Tags: Enterprise 2.0, Enterprise 2.0 Conference, e2.0, Collaboration Technologies, Social Computing, Social Networking, Social Software, Social Media, Web 2.0, Knowledge Management, KM, Knowledge Sharing, Personal Knowledge Management, PKM, Collaboration, Remote Collaboration, Social Networks, Communities, Learning, Tom Davenport, Andrew McAfee, Innovation, Org. Change, Business Transformation, Knowledge Economy, Knowledge Enterprise, Knowledge Corporation
From there onwards, and quite surprisingly, I must admit, Andrew kind of agreed with Tom’s comments mentioned in previous weblog posts, and, while I was listening to the replay, I just thought to myself: there it goes my expectation for a good debate! Pity.
"The potential to be transformative?" Excuse me? Those were the words mentioned by Andrew and I got to think: what about all of the work that a whole bunch of us have been doing in various corporations; introducing those different technologies in such a way that, over the course of the years, have helped transform organisations into becoming much more open, democratic, conversational (With business partners and customers), non-hierarchical, bottom-up, knowledge worker empowering, etc? What about that? Is that all potential? I am not sure how you would feel, but I certainly disagree with that statement. It may have well been a few years ago, but not now. Definitely, not now. And if not, take a look around and see how many, for instance, from the Fortune 500 companies have been tuning in already into social computing within the enterprise and beyond.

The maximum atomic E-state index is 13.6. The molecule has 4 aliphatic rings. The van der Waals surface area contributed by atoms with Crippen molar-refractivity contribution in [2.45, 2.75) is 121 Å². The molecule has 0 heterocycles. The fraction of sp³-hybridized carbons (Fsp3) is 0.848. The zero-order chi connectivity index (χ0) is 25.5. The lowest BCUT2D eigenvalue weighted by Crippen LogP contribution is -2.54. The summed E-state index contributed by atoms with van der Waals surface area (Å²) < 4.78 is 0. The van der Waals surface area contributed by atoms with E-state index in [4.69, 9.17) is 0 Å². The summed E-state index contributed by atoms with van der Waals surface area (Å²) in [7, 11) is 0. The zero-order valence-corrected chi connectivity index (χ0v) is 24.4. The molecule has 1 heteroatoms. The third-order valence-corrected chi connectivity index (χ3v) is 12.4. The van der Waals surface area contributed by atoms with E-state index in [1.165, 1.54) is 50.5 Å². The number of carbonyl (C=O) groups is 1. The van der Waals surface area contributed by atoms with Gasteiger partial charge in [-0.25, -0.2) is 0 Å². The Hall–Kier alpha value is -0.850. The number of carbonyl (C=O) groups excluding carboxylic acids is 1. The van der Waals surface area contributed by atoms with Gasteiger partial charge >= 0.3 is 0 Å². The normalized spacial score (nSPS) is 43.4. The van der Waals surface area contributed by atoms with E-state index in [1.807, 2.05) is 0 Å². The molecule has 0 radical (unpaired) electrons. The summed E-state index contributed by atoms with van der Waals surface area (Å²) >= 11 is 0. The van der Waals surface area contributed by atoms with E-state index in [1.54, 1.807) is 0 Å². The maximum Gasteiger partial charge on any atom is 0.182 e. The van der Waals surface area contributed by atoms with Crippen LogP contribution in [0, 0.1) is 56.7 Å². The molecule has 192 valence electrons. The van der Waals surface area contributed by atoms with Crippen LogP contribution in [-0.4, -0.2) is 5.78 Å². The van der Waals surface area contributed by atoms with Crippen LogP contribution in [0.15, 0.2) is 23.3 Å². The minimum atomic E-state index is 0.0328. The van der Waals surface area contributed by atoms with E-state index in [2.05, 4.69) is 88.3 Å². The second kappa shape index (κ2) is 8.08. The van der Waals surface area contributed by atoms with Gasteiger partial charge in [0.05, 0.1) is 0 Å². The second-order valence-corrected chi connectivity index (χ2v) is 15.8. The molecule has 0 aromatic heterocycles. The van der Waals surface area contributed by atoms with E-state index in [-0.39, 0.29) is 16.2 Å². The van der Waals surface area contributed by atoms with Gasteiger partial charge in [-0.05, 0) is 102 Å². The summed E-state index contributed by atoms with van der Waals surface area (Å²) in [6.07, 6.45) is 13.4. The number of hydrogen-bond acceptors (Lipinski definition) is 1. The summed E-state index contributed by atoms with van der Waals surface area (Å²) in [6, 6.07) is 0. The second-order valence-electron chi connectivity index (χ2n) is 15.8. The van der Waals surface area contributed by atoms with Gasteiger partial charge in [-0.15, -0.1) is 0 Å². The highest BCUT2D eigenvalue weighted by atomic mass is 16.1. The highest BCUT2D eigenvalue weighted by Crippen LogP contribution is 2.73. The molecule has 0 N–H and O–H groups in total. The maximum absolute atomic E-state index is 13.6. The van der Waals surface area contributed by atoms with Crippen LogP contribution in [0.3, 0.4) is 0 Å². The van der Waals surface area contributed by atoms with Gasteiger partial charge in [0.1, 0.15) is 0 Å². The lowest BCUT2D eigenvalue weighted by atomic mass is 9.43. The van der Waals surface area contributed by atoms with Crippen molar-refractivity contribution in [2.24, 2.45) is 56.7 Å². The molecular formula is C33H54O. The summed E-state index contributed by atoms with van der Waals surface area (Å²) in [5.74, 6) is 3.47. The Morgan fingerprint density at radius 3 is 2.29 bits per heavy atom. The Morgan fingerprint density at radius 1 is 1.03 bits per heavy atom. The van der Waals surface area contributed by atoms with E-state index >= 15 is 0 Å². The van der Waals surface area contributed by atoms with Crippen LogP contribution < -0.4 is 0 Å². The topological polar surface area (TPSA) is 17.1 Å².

Andrew had a good point though, with the fact that all of these social computing technologies for the enterprise have got the potential of meeting a whole bunch of different needs from businesses. Yes, that is right, But again I wouldn’t call that potential, but more a reality. Those companies that are ready to transition from a labour based model to a knowledge based model (Yes, that knowledge economy that plenty of folks have been talking about) are the ones which are most receptive towards the adoption of those social software tools, and the ones that over time (Already starting, by the way) would have their needs not only met, but exceeded. And big time!
Yes, the bureaucracy in a whole bunch of businesses is right there. I am not going to deny it. We have seen it, we have experienced it, we have suffered from it. Yet, it is a well known fact that most of those businesses are the ones which are having a hard time letting go that command-and-control attitude and therefore not very keen on promoting social computing within the corporation. Those businesses will continue to exist for some time, I am sure but will they survive in the long run? Would a labour-based company survive in a knowledge economy where knowledge can travel way way faster than people and goods? I doubt it.
(To be continued …)